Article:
What is lichen sclerosus?

Jump To

Lichen sclerosus: Overview

Lichen sclerosus is a long-term (chronic) skin problem. It can cause thin, wrinkled white patches in lighter skin. In darker skin, the patches may look lighter or darker than the skin around them. The patches are itchy and painful. If the skin tears, bright red or purple spots may appear. In most cases, it occurs on the skin of the anus (the opening where stool leaves the body), the vulva (the area around the vagina), and the tip of an uncircumcised penis.

Doctors aren't sure what causes lichen sclerosus. It isn't caused by an infection, and it's not contagious. You can't spread it to others.

If the skin patches are on the anus, vulva, or penis, treatment is important to prevent problems. If these areas aren't treated, the skin can thin, tear, and bleed. This can be painful. Untreated lichen sclerosus can also cause severe itching and scarring. The openings to the vagina and anus can narrow, and the foreskin over the penis may tighten and shrink. This scarring is permanent and can make going to the bathroom and having sex painful.

Lichen sclerosis on the genitals can also increase your risk of skin cancer. Regular skin exams are recommended.

Lichen sclerosus is usually treated with strong prescription cream or ointment. The medicine stops the inflammation, but the scarring of the skin doesn't go away. Those with scarring from advanced cases on the tip of the penis may have surgery to remove the foreskin.

Skin patches on any other part of the body usually go away on their own without treatment.

Lichen sclerosus

Lichen sclerosus is a skin problem that causes thin, wrinkled patches that are itchy and painful. The patches often look white in lighter skin. In darker skin, the patches may be lighter or darker than the skin around them. If the skin tears, bright red or purple spots may appear.

Doctors don't know the exact cause of this problem. But genetics, autoimmune diseases, and changes in hormone levels may be part of the reason. It is not caused by an infection and is not contagious.

Anyone can get lichen sclerosus, but people who have gone through menopause are more likely to get it.

This skin problem can affect any part of the body. But in most cases, it occurs on the skin of the anus (the opening where stool leaves the body), the vulva (the area around the vagina), and the tip of an uncircumcised penis.

If the skin patches are on the anus, vulva, or penis, treatment is important to prevent problems. If these areas aren't treated, the skin can thin, tear, and bleed. This can be painful. Untreated lichen sclerosus can also cause severe itching and scarring. The openings to the vagina and anus can narrow, and the foreskin over the penis may tighten and shrink. This scarring is permanent and can make going to the bathroom and having sex painful.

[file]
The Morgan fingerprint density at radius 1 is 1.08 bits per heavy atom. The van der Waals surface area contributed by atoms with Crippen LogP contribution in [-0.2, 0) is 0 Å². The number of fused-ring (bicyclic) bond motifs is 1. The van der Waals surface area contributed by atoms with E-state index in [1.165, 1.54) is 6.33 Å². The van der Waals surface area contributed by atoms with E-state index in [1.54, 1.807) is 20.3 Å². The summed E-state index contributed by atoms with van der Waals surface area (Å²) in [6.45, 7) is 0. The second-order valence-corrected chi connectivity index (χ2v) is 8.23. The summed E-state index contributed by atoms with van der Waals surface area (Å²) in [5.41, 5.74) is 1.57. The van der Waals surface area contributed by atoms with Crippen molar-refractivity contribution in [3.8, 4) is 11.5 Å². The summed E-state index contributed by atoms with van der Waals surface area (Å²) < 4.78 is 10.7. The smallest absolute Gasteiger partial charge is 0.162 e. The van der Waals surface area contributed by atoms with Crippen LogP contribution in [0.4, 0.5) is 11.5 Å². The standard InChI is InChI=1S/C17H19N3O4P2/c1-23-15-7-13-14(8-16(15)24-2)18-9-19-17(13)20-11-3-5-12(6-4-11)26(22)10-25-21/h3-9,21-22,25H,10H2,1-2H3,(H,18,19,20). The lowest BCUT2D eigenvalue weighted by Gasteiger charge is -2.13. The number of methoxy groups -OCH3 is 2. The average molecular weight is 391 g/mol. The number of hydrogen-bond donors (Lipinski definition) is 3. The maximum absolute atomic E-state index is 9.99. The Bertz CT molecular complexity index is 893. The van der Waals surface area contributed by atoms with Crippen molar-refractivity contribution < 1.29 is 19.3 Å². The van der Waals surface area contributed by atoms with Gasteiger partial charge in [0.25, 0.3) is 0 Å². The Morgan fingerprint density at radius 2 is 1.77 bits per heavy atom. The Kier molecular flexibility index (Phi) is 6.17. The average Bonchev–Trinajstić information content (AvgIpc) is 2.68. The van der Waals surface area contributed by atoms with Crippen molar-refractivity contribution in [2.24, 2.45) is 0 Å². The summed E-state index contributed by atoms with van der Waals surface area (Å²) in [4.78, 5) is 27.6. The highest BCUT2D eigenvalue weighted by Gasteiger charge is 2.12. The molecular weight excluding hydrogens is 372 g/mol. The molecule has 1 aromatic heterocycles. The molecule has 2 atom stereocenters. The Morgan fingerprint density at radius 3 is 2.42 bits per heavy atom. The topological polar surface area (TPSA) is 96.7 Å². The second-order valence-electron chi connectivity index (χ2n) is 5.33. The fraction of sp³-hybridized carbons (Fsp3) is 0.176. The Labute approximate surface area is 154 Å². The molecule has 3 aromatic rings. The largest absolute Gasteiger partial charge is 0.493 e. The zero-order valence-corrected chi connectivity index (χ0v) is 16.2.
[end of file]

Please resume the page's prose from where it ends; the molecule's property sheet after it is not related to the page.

Lichen sclerosis on the genitals can also increase the risk of skin cancer. Regular skin exams are recommended.

Lichen sclerosus can be treated with strong, medicated creams or with a prescription medicine. In most cases, surgery to remove the foreskin is the recommended treatment for lichen sclerosus on the tip of the penis.

How can you care for yourself when you have lichen sclerosus?

  • Be safe with medicines. If your doctor prescribed a cream, apply it exactly as directed. Call your doctor if you think you are having a problem with your medicine.
  • Put cold, wet cloths on the area to reduce itching.
  • Wear loose-fitting clothes. Avoid nylon and other fabric that holds moisture close to the skin. This may allow an infection to start.
  • If your doctor told you to use nonprescription moisturizing cream on your skin, read and follow the directions on the label.

Care tips

  • Do not douche, unless your doctor tells you to.
  • Avoid hot baths. Don't use soaps or bath products to wash the area around your vulva. Rinse with water only, and gently pat the area dry.
  • Keep your penis clean. If you haven't been circumcised, gently pull the foreskin back to wash your penis with warm water. Make sure your penis is dry before you get dressed.

Lichen sclerosus: When to call

Call your doctor now or seek immediate medical care if:

  • You have symptoms of infection, such as:
    • Increased pain, swelling, warmth, or redness.
    • Red streaks leading from the area.
    • Pus draining from the area.
    • A fever.

Watch closely for changes in your health, and be sure to contact your doctor if:

  • The affected area grows or changes.
  • You have new or worse symptoms.
  • You do not get better as expected.

©2011-2024 Healthwise, Incorporated

The content above contains general health information provided by Healthwise, Incorporated, and reviewed by its medical experts. This content should not replace the advice of your healthcare provider. Not all treatments or services described are offered as services by us. For recommended treatments, please consult your healthcare provider.